Owen’s essay is a distillation of the old bigotry with some new bigotry grafted on – Morrissey is a Northern suburban Boomer attacking the young; a creepy fascist queer who longs for ‘the gay-bashing and the Paki-bashing’ of his past; an Irish Catholic who has to be cornered by Simon Reynolds over the obsession with Englishness that English journalists have detected in his work.
Instead of seeing him as a minority wounded by England’s cruelty – he’s the perpertrator of England’s cruelty – a self-pitying, self-important, ghoulish monsterous pervert.
Timeline of negative labels directly or implicitly applied to him, and the publication that instigated or amplified it:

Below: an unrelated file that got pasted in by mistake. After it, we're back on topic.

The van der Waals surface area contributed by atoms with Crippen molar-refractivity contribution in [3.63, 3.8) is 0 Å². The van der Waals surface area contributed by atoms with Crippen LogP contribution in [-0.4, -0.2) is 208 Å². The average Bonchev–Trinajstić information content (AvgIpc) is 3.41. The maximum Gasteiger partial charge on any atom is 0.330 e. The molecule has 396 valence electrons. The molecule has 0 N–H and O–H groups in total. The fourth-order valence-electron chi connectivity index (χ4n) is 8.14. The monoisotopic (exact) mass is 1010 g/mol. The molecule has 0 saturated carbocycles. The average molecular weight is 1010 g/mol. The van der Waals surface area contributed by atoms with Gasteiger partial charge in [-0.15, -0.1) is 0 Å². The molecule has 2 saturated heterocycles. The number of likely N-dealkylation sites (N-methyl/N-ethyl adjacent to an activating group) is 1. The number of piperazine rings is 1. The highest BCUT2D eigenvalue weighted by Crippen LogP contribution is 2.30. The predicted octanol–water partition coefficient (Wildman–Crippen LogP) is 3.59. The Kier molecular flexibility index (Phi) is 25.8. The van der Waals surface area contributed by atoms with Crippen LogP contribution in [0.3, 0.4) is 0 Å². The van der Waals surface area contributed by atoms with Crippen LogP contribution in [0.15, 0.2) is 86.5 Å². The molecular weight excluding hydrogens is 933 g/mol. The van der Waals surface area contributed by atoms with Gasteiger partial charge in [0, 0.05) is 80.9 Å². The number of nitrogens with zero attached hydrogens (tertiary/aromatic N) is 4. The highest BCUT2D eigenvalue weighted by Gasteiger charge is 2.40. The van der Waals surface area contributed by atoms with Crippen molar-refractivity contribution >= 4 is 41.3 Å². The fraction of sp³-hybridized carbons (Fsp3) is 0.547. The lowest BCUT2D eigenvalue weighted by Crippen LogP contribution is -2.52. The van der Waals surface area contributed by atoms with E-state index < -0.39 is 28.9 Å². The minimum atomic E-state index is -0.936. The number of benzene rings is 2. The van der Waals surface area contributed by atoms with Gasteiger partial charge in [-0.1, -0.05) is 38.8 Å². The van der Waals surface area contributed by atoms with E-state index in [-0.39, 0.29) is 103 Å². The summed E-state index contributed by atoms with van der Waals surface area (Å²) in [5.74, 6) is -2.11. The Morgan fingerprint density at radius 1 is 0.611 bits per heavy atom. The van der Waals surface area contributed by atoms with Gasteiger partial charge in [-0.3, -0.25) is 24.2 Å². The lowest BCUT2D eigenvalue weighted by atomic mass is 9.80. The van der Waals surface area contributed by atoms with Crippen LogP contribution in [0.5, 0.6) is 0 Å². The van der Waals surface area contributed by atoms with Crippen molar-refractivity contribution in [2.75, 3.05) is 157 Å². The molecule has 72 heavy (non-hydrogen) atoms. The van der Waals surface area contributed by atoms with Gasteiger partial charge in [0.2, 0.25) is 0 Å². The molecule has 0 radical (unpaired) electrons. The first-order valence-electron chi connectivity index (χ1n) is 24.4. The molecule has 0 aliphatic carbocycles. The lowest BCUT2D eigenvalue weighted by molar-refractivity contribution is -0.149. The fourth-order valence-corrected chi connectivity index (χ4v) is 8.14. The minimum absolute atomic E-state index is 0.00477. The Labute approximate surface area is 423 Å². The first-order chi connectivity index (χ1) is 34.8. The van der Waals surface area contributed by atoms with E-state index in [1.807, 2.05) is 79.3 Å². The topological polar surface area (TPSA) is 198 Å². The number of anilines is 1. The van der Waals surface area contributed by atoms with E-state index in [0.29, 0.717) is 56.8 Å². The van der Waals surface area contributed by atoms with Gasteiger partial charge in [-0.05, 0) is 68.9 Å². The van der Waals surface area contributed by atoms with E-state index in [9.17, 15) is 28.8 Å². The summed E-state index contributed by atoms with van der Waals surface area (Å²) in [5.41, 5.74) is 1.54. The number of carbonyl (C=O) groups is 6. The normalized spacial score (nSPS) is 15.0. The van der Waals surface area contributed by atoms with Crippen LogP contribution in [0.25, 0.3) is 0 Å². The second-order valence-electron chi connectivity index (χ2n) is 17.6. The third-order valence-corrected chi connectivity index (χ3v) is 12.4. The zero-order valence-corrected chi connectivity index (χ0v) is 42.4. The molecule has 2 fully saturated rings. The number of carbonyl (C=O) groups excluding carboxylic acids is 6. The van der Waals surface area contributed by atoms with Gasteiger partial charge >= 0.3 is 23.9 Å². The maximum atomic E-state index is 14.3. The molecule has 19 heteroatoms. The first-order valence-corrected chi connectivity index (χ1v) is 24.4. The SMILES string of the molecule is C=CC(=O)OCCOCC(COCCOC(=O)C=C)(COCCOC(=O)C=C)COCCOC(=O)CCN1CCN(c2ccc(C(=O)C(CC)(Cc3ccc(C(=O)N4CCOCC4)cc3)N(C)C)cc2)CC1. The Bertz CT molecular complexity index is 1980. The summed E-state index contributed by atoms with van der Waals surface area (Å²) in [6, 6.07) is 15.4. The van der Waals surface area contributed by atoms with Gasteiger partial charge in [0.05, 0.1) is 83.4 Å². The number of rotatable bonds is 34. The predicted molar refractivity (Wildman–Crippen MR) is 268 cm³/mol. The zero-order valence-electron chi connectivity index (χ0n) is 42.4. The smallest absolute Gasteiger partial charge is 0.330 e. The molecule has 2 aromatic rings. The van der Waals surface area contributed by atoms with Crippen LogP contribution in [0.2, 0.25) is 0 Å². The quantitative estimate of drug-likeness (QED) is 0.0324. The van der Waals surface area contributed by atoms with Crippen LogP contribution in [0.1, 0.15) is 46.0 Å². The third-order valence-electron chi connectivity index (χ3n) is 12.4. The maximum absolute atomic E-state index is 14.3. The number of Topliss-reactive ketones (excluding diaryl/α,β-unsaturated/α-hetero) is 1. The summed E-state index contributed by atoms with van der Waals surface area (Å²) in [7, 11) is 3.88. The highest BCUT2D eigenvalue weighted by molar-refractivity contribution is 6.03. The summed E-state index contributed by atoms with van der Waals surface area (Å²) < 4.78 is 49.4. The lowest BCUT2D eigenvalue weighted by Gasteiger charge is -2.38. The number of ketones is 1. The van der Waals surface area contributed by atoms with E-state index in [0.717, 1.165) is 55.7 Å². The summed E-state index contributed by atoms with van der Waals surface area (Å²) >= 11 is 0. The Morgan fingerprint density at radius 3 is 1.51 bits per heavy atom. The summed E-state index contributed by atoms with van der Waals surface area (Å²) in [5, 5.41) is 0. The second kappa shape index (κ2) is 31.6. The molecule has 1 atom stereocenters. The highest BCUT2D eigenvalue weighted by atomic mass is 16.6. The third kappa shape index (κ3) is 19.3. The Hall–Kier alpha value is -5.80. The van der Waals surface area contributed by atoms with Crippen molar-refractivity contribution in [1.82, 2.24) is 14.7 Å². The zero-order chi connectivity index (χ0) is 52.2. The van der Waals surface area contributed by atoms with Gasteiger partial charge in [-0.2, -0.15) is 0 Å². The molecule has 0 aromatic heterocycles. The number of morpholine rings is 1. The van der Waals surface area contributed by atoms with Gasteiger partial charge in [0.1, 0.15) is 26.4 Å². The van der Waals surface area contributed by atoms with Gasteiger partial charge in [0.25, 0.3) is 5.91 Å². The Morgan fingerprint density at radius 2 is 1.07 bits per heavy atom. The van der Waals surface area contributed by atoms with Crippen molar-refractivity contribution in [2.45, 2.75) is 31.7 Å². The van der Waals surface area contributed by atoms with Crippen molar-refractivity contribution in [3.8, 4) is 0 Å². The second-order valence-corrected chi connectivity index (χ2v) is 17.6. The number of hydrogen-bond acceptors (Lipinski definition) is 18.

1983 – pervert, paedophile (Sounds, The Sun)
1986 – racist, xenophobe, bigot (Melody Maker)
1992 – fascist, Little Englander (NME)
2007 – anti-immigrant, rogue Tory, right-wing (NME, Word)
2010 – genocidist (the Guardian)
2013 – gay, selfish, depressed, nativist, misogynist (Gawker, the Quietus, LA Times)
2015 – predatory creep, homophobe (Guardian, Financial Times)
2017 – rape apologist (Der Spiegel, BBC, Twitter)
2017-2019 – white nationalist, pariah (Guardian, LA Times, Twitter)
It was very important for me to try and write for everybody… I find when people and things are entirely revealed in an obvious way, it freezes the imagination of the observer. There is nothing to probe for, nothing to dwell on or try and unravel. With the Smiths, nothing is ever open and shut.(Morrissey, Rolling Stone, 9 October 1986)